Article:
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Final FICA tax regs issued 1/29/99 by IRS

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The IRS has released final regulations under section 3121(v)(2)

of the Internal Revenue Code that provide guidance as to when

amounts deferred under or paid from a nonqualified deferred

compensation plan are taken into account as wages for purposes

of the employment taxes imposed by the Federal Insurance

Contributions Act (FICA). Section 3121(v)(2), relating to

treatment of certain nonqualified deferred compensation, was

added to the Code by section 324 of the Social Security

Amendments of 1983.

The final regs are quite similar to the proposed regs, but

appear to reflect many helpful tweaks that had been suggested by

employers and practitioners in comments to the proposed version.

The final regs are online at http://www.benefitslink.com/taxregs/31.3121v2.shtml (click)

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  • 2 weeks later...

Any thoughts on how the final regs impact administrative and actuarial costs of nonaccount nonqualified plans? Consider a nonqualified SERP that credits 3% a year for a total maximum percentage of 50% based on the last 12 months of base pay plus bonuses. Eligibility is certain employees who are (1) age 55 or older with 20 years service or (2) age 60 years or older with at least five years of service. Payouts options are either a lump sum or an annuity.

Suppose an employee in the SERP is vested, and terminates employment at age 51. We know the final 12 months of base pay, bonuses, and credited service. However, employee does not know when he will retire (anywhere between age 55 and 60), and he does not know what form of payment he will elect (lump sum or annuity). The final regs say that you can make certain assumptions for nonaccount balance plans which have multiple benefit distribution options or commencement dates--by using the "normal form of benefit commencing at normal commencement date."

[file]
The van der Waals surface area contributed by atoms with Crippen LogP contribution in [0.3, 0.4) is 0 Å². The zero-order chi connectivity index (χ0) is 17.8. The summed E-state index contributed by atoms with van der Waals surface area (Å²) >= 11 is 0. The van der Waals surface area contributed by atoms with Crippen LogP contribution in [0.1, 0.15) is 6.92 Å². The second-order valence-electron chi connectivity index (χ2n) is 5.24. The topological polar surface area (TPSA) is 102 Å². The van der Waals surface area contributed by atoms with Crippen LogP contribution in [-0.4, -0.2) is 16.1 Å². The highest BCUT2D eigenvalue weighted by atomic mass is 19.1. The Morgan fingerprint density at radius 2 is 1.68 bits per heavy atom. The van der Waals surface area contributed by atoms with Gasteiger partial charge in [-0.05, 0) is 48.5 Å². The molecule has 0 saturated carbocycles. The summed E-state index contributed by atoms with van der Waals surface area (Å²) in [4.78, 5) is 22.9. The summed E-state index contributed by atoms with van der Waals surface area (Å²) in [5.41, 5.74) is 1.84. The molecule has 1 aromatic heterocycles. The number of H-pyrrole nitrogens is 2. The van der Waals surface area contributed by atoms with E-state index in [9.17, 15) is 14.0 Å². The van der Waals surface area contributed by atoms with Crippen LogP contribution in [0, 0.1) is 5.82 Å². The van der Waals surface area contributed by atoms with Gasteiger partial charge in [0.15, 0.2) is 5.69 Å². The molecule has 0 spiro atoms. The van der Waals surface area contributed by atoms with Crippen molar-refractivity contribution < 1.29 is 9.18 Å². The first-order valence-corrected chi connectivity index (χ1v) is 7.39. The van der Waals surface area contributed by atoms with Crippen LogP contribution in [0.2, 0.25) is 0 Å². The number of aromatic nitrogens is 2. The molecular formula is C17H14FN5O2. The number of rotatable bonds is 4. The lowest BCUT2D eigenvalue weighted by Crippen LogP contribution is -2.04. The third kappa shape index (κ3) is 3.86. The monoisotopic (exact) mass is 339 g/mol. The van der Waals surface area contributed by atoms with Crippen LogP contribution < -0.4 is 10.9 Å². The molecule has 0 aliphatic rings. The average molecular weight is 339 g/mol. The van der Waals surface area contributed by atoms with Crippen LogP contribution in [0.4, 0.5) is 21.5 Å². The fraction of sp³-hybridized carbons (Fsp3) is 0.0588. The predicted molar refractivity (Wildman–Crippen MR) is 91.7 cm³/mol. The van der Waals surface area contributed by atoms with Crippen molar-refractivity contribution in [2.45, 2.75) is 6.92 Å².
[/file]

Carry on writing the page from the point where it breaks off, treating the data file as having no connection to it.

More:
Does this mean we assume one of the payment distribution options (lump sum?), and assume a commencement date (which one--age 55-60) and then calculate the present value for the HI FICA? In this case, the actuarial fees and record tracking to "true up" later far outweighs the value of the HI tax. In addition, we're not necessarily doing the employee a favor by saving taxes either since he may have wages to offset the FICA limits in later years depending on when he takes his distribution.

Given these facts, can we estimate a normal form of benefit and a normal commencement date in order to calculate the HI FICA?


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